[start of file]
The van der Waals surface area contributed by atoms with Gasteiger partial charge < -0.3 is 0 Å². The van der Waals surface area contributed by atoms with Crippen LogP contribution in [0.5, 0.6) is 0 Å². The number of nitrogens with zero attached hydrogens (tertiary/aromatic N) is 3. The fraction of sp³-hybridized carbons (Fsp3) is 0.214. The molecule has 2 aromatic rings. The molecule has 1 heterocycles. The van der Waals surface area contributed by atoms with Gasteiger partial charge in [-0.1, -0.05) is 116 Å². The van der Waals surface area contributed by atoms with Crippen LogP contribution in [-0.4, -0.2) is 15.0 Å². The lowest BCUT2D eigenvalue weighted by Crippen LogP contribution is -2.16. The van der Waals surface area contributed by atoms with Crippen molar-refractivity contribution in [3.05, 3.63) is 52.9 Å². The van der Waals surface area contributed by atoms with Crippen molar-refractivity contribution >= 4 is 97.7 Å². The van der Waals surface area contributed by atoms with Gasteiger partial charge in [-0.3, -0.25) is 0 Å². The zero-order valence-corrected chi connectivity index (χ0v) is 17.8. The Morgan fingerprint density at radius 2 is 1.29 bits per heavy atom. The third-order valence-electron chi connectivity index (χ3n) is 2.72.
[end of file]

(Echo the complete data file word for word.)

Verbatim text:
The van der Waals surface area contributed by atoms with Gasteiger partial charge < -0.3 is 0 Å². The van der Waals surface area contributed by atoms with Crippen LogP contribution in [0.5, 0.6) is 0 Å². The number of nitrogens with zero attached hydrogens (tertiary/aromatic N) is 3. The fraction of sp³-hybridized carbons (Fsp3) is 0.214. The molecule has 2 aromatic rings. The molecule has 1 heterocycles. The van der Waals surface area contributed by atoms with Gasteiger partial charge in [-0.1, -0.05) is 116 Å². The van der Waals surface area contributed by atoms with Crippen LogP contribution in [-0.4, -0.2) is 15.0 Å². The lowest BCUT2D eigenvalue weighted by Crippen LogP contribution is -2.16. The van der Waals surface area contributed by atoms with Crippen molar-refractivity contribution in [3.05, 3.63) is 52.9 Å². The van der Waals surface area contributed by atoms with Crippen molar-refractivity contribution >= 4 is 97.7 Å². The van der Waals surface area contributed by atoms with Gasteiger partial charge in [-0.3, -0.25) is 0 Å². The zero-order valence-corrected chi connectivity index (χ0v) is 17.8. The Morgan fingerprint density at radius 2 is 1.29 bits per heavy atom. The third-order valence-electron chi connectivity index (χ3n) is 2.72.